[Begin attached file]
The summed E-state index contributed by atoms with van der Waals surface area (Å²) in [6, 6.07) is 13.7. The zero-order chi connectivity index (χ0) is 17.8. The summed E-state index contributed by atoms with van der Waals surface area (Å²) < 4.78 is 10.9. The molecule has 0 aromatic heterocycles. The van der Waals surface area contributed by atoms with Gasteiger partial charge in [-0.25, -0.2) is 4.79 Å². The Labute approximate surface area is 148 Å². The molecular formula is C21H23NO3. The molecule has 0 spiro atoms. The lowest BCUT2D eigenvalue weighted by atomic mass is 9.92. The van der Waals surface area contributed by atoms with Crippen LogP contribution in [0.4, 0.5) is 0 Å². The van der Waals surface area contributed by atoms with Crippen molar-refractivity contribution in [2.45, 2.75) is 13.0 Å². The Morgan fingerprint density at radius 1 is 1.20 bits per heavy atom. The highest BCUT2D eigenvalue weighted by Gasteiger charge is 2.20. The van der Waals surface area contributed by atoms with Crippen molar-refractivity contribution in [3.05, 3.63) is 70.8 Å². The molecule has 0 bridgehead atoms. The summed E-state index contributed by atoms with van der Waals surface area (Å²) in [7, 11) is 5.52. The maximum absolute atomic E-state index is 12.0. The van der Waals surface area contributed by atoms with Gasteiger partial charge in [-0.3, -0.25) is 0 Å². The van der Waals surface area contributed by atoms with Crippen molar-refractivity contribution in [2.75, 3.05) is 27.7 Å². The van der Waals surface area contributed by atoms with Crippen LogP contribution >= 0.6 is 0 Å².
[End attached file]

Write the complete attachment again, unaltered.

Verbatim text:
The summed E-state index contributed by atoms with van der Waals surface area (Å²) in [6, 6.07) is 13.7. The zero-order chi connectivity index (χ0) is 17.8. The summed E-state index contributed by atoms with van der Waals surface area (Å²) < 4.78 is 10.9. The molecule has 0 aromatic heterocycles. The van der Waals surface area contributed by atoms with Gasteiger partial charge in [-0.25, -0.2) is 4.79 Å². The Labute approximate surface area is 148 Å². The molecular formula is C21H23NO3. The molecule has 0 spiro atoms. The lowest BCUT2D eigenvalue weighted by atomic mass is 9.92. The van der Waals surface area contributed by atoms with Crippen LogP contribution in [0.4, 0.5) is 0 Å². The van der Waals surface area contributed by atoms with Crippen molar-refractivity contribution in [2.45, 2.75) is 13.0 Å². The Morgan fingerprint density at radius 1 is 1.20 bits per heavy atom. The highest BCUT2D eigenvalue weighted by Gasteiger charge is 2.20. The van der Waals surface area contributed by atoms with Crippen molar-refractivity contribution in [3.05, 3.63) is 70.8 Å². The molecule has 0 bridgehead atoms. The summed E-state index contributed by atoms with van der Waals surface area (Å²) in [7, 11) is 5.52. The maximum absolute atomic E-state index is 12.0. The van der Waals surface area contributed by atoms with Gasteiger partial charge in [-0.3, -0.25) is 0 Å². The van der Waals surface area contributed by atoms with Crippen molar-refractivity contribution in [2.75, 3.05) is 27.7 Å². The van der Waals surface area contributed by atoms with Crippen LogP contribution >= 0.6 is 0 Å².